This hotter engine was then destined for a new, faster version of the V8 and first tried in a standard car that was apparently indistinguishable from a standard model. There was also stiffer suspension, spacers for the rear wheels, the adoption of Koni shock absorbers and wider tyres (255 x 60). It differed physically from the standard V8 by a front air dam, tail spoiler, Perspex headlamp covers (although these were soon dropped), and twin 7in Cibie spotlights recessed into the grille.
Around the same time, marque specialist Robin Hamilton was developing his RHAM/1 Le Mans car and Aston paid for a wind tunnel session to help him develop the aerodynamic aids. At the same time, Aston’s designers tested the aerodynamics of a new spoiler and air dam destined for the new car that was fitted with a standard V8. After combining the results of both they created the production version which had a ten percent reduction in drag and almost no lift, which was aided by blanking off the radiator grille that had little effect on cooling. It’s because of the two cars being developed together, the road car closely resembled the racing one.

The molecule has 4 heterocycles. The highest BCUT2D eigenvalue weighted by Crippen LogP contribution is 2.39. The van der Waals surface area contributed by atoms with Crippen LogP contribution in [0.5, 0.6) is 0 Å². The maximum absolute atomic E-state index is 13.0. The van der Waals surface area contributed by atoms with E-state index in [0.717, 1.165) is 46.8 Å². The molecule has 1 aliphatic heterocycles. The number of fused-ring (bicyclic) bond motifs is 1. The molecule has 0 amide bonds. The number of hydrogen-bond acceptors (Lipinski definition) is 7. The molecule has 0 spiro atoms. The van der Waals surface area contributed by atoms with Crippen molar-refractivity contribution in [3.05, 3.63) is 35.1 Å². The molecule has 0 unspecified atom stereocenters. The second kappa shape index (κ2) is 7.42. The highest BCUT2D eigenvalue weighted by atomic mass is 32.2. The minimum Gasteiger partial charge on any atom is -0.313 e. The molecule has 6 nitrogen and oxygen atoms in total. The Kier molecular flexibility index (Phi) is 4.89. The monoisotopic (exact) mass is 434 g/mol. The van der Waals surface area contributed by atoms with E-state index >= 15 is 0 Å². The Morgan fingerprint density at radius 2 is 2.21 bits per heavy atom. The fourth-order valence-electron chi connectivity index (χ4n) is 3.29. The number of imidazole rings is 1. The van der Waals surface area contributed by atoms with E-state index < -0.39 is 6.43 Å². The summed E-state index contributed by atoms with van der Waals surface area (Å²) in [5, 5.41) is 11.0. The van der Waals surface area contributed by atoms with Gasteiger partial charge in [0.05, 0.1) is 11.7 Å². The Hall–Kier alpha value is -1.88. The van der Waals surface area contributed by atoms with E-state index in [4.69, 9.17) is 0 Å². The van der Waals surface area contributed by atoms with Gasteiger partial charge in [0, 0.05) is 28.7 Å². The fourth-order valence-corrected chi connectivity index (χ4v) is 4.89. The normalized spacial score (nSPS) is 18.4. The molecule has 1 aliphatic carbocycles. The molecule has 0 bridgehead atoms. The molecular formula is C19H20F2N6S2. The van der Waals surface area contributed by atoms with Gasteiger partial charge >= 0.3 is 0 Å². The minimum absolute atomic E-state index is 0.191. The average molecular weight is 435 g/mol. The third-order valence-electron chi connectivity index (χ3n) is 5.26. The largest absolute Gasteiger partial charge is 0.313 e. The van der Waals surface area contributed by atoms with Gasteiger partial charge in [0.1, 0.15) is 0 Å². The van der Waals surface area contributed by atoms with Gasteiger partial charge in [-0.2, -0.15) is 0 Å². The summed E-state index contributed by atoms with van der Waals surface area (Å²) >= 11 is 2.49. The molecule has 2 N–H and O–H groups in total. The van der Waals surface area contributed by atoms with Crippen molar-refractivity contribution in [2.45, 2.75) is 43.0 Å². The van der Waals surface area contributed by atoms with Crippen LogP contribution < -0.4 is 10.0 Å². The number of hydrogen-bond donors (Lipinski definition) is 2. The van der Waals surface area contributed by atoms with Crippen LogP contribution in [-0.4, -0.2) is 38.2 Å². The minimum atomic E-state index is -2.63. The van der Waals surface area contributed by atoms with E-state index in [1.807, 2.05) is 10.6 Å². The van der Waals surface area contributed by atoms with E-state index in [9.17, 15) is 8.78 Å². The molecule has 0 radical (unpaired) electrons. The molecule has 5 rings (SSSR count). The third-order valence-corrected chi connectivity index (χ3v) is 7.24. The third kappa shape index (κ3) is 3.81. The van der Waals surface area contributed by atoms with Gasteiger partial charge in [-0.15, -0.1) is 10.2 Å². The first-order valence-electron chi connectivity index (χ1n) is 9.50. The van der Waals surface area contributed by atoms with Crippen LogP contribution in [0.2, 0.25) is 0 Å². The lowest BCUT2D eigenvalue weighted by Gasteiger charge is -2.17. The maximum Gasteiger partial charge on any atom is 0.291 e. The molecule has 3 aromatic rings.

The wind tunnel tests resulted in the radiator grille being blanked off since it increased coolant temperature at idle from 85 to 95 degrees, which was the optimum temperature for engine efficiency.
The first car to receive the full treatment was a 1976 grey V8 coupe, 11470, that had been the factory demonstrator and would carry on in that role. However, as we’ll see, others were used for different areas of development.
There was only one name the new car (that would sit along the standard V8) could be called; Vantage. Although dormant since 1973 and the last of the six-cylinder DBSs, the name still denoted faster Astons and therefore resonated with customers.
Similar to the first Vantage from 1950, the V8 version was initially envisioned as a conversion kit to be installed by the Aston Martin Service department at Newport Pagnell. But after a couple of cars were modified, it quickly became a model in its own right.
When the V8 Vantage debuted in early 1977, at £20k it was a whopping £3,000 more than the entry V8. To put that into perspective, in 1977 a Ford Escort RS Mexico was a little over £3k.
But as Autocar said in its 19 February 1977 issue, “In a car of this class, there will always be a handful of owners capable of using, as well as demanding, even more power. This is the market the Vantage is aimed at.”
Aston Martin reckoned the car could reach 60mph in 5.3 seconds – one-tenth of a second quicker than the Ferrari Daytona – and with a 170mph top speed, making it the UK’s first true supercar and the fastest production four-seater in the world.